UES Pressure During Phonation Using High-resolution Manometry and 24-h Dual-probe pH-metry in Patients with Muscle Tension Dysphonia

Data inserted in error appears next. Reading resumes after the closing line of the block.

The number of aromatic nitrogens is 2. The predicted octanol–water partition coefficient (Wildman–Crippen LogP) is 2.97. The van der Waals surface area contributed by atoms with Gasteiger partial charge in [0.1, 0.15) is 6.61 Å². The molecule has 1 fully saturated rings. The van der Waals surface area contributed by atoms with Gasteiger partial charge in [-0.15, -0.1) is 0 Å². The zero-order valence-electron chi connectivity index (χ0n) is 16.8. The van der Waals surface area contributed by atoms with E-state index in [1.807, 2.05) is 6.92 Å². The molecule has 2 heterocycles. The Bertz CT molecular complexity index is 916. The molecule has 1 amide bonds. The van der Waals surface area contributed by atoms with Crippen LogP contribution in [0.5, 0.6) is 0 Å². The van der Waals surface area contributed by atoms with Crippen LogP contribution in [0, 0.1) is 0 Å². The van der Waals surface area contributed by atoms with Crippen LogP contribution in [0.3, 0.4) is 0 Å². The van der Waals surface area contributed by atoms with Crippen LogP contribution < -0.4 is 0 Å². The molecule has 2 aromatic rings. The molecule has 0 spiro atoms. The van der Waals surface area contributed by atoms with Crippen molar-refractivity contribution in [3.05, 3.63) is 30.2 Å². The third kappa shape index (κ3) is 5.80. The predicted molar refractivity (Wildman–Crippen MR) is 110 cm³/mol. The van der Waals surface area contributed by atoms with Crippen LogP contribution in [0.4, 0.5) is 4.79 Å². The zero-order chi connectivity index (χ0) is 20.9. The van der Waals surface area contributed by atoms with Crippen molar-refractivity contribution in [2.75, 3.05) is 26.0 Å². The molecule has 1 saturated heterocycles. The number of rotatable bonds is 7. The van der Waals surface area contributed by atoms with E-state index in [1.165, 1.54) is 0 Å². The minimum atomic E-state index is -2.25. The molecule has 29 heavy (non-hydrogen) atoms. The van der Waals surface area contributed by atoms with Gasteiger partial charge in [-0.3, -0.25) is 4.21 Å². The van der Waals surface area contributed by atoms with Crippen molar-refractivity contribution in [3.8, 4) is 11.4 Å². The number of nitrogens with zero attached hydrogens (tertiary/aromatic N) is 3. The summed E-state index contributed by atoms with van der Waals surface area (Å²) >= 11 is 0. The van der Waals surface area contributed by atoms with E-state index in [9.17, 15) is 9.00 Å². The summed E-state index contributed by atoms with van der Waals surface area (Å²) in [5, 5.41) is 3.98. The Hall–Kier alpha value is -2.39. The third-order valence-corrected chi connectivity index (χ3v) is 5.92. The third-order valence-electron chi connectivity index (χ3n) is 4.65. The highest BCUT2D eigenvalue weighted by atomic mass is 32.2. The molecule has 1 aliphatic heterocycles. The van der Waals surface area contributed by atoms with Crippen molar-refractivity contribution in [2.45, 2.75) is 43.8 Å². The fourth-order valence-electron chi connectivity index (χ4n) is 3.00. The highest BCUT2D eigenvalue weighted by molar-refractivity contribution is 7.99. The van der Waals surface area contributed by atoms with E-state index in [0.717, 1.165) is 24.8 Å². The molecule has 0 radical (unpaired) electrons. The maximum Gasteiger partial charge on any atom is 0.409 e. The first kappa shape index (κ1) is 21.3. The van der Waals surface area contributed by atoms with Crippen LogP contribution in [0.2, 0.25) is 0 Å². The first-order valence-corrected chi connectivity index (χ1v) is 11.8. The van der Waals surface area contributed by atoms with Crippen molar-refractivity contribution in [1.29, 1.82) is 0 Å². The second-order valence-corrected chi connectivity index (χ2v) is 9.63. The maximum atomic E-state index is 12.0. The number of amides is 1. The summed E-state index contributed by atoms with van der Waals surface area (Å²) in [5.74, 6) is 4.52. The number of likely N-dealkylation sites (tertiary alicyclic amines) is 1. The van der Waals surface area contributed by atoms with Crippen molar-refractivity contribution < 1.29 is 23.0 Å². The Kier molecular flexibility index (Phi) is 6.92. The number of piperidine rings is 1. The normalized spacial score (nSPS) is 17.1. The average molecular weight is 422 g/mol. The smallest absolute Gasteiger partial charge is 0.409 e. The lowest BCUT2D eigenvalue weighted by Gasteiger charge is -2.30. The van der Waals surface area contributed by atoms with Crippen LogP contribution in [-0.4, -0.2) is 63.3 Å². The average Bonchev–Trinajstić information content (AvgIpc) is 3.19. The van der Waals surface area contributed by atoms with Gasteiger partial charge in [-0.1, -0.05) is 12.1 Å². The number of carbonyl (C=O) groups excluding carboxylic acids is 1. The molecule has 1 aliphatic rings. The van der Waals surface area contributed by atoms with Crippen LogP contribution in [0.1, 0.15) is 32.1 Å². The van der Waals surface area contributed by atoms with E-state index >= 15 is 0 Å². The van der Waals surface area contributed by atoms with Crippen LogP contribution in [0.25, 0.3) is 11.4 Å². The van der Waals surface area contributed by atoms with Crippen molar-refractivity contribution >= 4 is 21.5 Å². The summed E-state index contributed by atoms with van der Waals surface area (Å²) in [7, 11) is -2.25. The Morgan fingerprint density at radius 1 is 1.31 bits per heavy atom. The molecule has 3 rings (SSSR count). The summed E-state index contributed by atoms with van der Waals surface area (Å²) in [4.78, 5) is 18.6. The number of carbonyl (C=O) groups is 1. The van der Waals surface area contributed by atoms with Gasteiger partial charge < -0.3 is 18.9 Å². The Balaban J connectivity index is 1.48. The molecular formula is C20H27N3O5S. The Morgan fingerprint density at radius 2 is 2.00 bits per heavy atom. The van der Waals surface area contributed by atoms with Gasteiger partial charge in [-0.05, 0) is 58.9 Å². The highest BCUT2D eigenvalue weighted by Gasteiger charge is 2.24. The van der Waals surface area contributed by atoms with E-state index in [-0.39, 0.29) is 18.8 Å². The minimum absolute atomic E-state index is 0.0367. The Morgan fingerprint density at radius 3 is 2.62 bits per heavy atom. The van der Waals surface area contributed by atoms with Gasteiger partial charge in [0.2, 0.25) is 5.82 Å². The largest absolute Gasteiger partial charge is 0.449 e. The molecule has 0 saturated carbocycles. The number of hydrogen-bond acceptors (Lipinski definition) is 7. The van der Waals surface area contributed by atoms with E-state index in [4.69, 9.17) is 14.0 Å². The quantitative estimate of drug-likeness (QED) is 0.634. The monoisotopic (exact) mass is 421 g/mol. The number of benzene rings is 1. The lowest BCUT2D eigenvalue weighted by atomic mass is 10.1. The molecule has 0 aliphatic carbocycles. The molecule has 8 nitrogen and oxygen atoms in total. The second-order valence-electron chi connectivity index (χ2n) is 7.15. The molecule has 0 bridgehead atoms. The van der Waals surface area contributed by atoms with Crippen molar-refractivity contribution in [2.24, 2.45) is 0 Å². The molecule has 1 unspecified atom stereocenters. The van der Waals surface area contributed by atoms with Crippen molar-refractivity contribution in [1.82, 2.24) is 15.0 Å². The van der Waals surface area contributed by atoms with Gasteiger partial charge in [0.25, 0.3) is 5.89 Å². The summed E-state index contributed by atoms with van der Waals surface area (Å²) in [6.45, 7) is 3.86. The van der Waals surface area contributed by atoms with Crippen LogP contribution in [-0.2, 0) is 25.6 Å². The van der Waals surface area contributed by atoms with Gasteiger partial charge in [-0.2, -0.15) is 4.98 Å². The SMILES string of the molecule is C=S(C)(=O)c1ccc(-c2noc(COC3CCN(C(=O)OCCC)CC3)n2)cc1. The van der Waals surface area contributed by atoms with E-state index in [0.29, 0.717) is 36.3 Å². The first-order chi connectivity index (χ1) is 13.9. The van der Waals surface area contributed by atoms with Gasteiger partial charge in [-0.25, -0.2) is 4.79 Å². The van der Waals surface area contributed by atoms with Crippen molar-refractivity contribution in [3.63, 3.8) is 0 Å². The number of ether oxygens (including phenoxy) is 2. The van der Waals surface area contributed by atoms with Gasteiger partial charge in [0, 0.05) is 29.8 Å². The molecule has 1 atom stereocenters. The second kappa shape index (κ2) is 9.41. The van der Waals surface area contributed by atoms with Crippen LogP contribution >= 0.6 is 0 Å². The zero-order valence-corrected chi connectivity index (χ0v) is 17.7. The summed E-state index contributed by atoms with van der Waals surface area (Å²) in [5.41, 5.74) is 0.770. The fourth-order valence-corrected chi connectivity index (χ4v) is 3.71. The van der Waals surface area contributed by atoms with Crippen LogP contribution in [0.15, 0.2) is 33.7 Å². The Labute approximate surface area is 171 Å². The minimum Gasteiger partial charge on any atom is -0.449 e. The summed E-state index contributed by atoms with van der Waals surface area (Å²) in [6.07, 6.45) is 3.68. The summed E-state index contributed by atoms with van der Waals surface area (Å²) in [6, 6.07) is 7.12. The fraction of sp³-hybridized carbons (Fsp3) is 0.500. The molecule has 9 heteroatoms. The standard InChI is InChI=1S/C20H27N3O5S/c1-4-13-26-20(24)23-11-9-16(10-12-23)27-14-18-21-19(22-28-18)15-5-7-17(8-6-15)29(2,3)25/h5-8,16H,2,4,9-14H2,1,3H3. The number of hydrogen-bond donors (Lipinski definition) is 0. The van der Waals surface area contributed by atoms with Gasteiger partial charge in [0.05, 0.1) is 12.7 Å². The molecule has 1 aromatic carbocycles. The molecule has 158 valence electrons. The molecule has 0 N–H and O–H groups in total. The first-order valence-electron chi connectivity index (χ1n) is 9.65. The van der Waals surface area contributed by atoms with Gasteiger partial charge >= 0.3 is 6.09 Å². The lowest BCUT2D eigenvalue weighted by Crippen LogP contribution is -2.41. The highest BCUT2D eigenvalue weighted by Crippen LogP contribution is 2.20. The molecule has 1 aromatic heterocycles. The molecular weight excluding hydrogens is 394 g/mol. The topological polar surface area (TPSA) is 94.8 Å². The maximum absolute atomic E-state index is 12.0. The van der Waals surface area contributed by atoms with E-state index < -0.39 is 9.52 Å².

Muscle tension dysphonia (MTD) is the pathological condition in which excessive tension of the (para)laryngeal musculature leads to a disturbed voice. This study was developed to investigate if differences in pressure in the upper esophageal sphincter (UES) were present in patients with MTD in comparison with normal speakers. Concurrently, all patients were screened for gastroesophageal reflux disease (GERD) as an associated cause or aggravating factor in MTD. The study’s design was a prospective case-control study. Fourteen patients with MTD (mean age = 40.2 years, range = 22–62 years) and 14 adult controls (mean age = 33.9 years, range = 23–58 years) were studied. A water-perfusion assembly with 22 sensors was positioned to record pressures during phonation. The mean values of the phonation pressures at the UES were measured. All patients underwent a dual-probe 24-h ambulatory pH impedance in order to measure the pH and the height of the refluxes from the lower esophageal sphincter to the hypopharynx. There were no significant differences in the UES pressures of patients with MTD compared to those of normal speakers during phonation tasks and reading. Two patients were identified with GERD. In these patients the refluxate reached the UES but this did not influence the UES pressures. We conclude that this study was not able to detect differences in phonation-induced UES pressures between patients with MTD and normal speakers using a standard water-perfusion high-resolution manometry assembly. Future investigation should be focused on developing probes with closely spaced sensors in the hypopharynx and the esophagus in order to investigate if differences in UES pressures in these study populations are present.